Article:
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My Life as a Temp

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By Matt Lettieri

In the past four months I've been a server at a wedding reception in Phoenixville, a law exam proctor at a local university and a booth attendant at the Philadelphia Convention Center, and I'm currently a data entry clerk at an office in Center City. At this point you might think I'm either an undercover spy or a lazy guy who can't keep a job. While these are both worthy attempts at an explanation, the truth is that I work for a temp agency.

Perhaps the greatest thing I've learned from temping is how to interact with many types of people in varying situations. For example, at the wedding reception I spent some time serving water. My interactions would play out like this:

Me - "Would you like some water, sir?"

Sir - "What kind of wine is it?"

Me - "Oh, it's not wine, sir. It's water. Would you like some?"

Sir - "It's just water?"

Me - "Yes, water."

Sir - "Where's the wine?"

If only I had the skills of a certain Jewish carpenter, I could've turned the water into wine and received a higher customer satisfaction rating. Alas.

Waiters Trays.jpgThose types of conversations were simple compared to the ones I had as a proctor of law exams. One of the test-takers would raise her hand, I would acknowledge her, and an exchange like the following would ensue:

Test-taker - "Are we to assume in question 20 that a breach of contract was unreasonable under UCC article 2-206(1)(a) and that the pact was unilateral in nature, thereby prohibiting revocation under common law principles?"

Clueless Proctor - "Let me find the professor."

Clearly, no knowledge of the legal system was required for that job.

Sometimes I simply refrain from interaction altogether, like in the elevator at my current office building. It can be awkward when I'm joined by employees from other offices and I become the odd man out in conversations about "the McGregor files" or about how "Jeff better watch his back because some heads are going to roll" or even about how "it's still a little itchy but I've been using the cream you told me about." I just try to stare inconspicuously at the glowing numbered buttons until I reach my floor.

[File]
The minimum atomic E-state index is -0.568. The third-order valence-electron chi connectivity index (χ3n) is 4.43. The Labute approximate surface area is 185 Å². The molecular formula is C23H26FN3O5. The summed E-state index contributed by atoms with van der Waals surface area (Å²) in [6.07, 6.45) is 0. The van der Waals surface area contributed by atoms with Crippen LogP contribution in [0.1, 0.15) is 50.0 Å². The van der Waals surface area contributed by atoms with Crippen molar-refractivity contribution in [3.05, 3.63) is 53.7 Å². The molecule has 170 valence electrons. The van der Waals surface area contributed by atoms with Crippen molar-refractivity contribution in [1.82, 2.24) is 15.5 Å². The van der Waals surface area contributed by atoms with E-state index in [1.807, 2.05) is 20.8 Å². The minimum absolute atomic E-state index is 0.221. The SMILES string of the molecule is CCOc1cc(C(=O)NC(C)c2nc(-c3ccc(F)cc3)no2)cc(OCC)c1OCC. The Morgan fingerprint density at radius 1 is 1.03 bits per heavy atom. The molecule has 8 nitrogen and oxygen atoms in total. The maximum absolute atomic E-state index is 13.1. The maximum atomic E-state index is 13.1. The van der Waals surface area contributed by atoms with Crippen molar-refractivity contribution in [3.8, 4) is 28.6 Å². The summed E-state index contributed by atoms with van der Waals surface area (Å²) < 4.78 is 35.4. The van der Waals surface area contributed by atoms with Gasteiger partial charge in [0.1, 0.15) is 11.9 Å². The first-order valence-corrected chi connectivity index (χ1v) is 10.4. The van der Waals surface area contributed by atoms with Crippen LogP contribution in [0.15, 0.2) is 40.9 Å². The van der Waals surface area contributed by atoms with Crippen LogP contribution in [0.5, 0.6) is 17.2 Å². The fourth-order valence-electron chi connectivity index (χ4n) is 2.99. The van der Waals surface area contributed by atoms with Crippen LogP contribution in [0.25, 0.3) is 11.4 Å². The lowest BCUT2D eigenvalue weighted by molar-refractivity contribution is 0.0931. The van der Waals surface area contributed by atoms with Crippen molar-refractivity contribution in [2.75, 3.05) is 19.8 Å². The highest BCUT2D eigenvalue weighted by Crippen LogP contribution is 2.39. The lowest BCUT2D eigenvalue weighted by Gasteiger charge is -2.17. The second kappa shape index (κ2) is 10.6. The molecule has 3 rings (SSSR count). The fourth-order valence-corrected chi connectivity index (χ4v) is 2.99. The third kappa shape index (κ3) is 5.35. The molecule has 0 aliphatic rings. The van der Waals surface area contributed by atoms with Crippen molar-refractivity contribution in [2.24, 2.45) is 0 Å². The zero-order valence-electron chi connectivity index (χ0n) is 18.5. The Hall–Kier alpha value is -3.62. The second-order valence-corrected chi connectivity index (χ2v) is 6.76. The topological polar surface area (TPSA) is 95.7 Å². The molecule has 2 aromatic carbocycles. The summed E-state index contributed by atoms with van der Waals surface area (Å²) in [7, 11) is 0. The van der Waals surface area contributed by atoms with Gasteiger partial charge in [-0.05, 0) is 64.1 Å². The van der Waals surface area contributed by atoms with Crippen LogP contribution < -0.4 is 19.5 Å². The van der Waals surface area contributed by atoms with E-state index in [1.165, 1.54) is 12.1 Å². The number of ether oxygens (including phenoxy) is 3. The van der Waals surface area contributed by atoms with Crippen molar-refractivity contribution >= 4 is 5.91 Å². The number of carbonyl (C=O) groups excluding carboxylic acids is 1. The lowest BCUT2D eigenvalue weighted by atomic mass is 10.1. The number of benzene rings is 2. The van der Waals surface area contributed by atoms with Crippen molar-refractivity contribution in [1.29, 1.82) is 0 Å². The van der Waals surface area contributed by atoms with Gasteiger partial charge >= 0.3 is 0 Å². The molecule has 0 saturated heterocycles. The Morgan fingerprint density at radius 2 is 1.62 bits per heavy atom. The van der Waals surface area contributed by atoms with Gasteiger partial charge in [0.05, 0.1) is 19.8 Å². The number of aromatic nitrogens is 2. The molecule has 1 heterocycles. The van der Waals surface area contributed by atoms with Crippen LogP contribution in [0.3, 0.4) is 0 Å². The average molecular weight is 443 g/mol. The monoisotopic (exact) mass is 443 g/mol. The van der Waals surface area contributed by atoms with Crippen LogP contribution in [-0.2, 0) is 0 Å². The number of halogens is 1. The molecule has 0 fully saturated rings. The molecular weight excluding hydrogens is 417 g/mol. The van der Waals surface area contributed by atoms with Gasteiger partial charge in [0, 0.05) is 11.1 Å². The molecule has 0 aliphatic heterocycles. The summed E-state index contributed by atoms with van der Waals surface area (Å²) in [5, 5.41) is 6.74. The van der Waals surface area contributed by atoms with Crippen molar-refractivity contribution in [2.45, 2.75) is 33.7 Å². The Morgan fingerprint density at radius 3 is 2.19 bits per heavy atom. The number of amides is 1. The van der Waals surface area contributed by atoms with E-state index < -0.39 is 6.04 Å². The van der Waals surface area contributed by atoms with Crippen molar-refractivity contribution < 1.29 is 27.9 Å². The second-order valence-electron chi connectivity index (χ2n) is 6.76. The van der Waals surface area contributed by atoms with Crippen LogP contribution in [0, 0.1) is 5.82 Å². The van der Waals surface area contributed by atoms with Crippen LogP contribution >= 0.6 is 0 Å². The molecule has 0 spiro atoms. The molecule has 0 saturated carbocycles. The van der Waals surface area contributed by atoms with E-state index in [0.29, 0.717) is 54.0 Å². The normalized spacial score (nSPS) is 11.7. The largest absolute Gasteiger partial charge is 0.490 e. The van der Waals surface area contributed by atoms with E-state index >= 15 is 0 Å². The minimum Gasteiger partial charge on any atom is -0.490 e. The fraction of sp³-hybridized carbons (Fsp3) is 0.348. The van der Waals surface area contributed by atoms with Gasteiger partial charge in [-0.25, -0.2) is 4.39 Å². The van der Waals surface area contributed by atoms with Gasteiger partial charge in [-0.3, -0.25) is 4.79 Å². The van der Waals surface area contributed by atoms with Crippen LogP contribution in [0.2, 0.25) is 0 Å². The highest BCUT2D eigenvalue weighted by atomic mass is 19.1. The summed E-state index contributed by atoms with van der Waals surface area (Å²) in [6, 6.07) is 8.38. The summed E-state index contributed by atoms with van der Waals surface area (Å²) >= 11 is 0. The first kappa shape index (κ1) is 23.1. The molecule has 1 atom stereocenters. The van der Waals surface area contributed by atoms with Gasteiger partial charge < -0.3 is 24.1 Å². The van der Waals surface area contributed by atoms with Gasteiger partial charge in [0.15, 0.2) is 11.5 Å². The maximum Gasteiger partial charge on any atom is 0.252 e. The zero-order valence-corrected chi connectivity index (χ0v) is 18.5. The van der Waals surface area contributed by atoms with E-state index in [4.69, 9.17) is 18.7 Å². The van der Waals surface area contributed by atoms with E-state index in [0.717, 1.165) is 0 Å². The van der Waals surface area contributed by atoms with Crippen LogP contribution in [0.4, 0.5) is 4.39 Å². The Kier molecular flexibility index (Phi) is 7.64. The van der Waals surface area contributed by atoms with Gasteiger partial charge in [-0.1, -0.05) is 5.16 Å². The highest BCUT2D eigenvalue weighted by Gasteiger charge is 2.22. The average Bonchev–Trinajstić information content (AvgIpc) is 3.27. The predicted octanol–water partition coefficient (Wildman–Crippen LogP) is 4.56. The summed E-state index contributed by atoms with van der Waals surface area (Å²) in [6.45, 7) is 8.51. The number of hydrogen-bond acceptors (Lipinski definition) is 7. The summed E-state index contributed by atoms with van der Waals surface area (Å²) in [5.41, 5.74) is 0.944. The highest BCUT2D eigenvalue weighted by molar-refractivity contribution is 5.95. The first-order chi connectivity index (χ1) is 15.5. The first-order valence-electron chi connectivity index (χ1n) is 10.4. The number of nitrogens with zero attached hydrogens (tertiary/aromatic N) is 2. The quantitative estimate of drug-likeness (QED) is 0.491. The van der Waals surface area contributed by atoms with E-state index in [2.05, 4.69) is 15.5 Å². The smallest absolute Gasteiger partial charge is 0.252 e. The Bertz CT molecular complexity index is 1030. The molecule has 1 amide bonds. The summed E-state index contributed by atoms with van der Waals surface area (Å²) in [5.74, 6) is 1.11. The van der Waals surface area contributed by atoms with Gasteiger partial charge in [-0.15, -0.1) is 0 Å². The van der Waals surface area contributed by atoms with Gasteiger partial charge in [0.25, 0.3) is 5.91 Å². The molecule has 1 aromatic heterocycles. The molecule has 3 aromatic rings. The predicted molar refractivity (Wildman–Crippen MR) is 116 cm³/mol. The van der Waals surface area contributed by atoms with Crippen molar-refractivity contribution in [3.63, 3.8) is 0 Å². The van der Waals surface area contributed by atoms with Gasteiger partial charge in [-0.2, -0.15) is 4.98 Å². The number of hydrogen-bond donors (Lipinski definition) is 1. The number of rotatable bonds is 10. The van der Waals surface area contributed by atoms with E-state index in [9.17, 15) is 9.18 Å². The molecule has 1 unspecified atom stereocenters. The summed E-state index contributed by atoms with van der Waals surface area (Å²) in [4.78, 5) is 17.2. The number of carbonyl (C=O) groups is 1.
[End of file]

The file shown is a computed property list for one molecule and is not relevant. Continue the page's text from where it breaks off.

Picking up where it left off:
This is the lighter side of working temp jobs. To be serious, after getting my nachelor's degree two years ago, I never thought that I'd be working as a temp today. It can be difficult not to know which days I'll be working or how long I might be in a certain job. My mind occasionally fills with self-doubt and hatches scenarios where I end up broke and evicted from my apartment, but the uncertainty keeps me on my toes and off auto-pilot. It keeps me engaged in the world around me; I never know where or when the next opportunity might present itself.

Most people seek stability in their jobs, financial security in their bank accounts, and a defined schedule for their lives. Temping doesn't offer these things. It's a stop-gap, a means by which to pay the bills while also maintaining a certain amount of time and flexibility to pursue something else, be it a full-time job, an education or an unconventional career path. The jobs usually pay a competitive hourly wage and sometimes even lead to full-time positions. 

I've chosen to be a temp because my passions -- writing and making music - belong to occupational fields which require one to follow an undefined and unsteady route to success. I know that spending my life as a writer or musician could often leave me with little else to spend; until I record a platinum album or write a New York Times best-seller I need to make money somehow, and temping gives me a way. It would be too difficult to balance the commitment to a full-time job with pursuit of my literary and musical dreams. I've chosen to sacrifice stability in exchange for the freedom to attempt to do what I love for a living.

We all live in different circumstances, and not everyone is free to make the choices I have made. People have families they must provide, or have faced illnesses or financial misfortune, or must pay off debts.

I know how blessed I am to be young and single and healthy and debt-free and I want to take advantage of it. These conditions won't last forever, and maybe not even for much longer; most things in life are far from permanent. For now, my job is simply one of those things.

 

 

 

 

 

 

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